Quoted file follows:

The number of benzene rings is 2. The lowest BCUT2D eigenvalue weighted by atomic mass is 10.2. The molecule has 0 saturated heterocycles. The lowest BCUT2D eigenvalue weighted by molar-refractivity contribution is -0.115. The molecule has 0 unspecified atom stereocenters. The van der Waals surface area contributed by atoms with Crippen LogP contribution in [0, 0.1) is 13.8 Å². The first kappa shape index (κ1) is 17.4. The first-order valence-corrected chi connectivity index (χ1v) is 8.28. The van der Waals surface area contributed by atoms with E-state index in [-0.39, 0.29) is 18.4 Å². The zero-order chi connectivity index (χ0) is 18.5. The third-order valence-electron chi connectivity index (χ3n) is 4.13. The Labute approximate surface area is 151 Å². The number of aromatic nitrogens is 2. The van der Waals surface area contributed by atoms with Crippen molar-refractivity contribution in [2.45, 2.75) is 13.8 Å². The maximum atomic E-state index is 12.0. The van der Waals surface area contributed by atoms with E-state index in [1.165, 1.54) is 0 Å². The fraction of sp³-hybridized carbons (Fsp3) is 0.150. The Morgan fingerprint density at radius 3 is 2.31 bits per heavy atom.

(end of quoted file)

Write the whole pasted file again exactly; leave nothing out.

The number of benzene rings is 2. The lowest BCUT2D eigenvalue weighted by atomic mass is 10.2. The molecule has 0 saturated heterocycles. The lowest BCUT2D eigenvalue weighted by molar-refractivity contribution is -0.115. The molecule has 0 unspecified atom stereocenters. The van der Waals surface area contributed by atoms with Crippen LogP contribution in [0, 0.1) is 13.8 Å². The first kappa shape index (κ1) is 17.4. The first-order valence-corrected chi connectivity index (χ1v) is 8.28. The van der Waals surface area contributed by atoms with E-state index in [-0.39, 0.29) is 18.4 Å². The zero-order chi connectivity index (χ0) is 18.5. The third-order valence-electron chi connectivity index (χ3n) is 4.13. The Labute approximate surface area is 151 Å². The number of aromatic nitrogens is 2. The van der Waals surface area contributed by atoms with Crippen molar-refractivity contribution in [2.45, 2.75) is 13.8 Å². The maximum atomic E-state index is 12.0. The van der Waals surface area contributed by atoms with E-state index in [1.165, 1.54) is 0 Å². The fraction of sp³-hybridized carbons (Fsp3) is 0.150. The Morgan fingerprint density at radius 3 is 2.31 bits per heavy atom.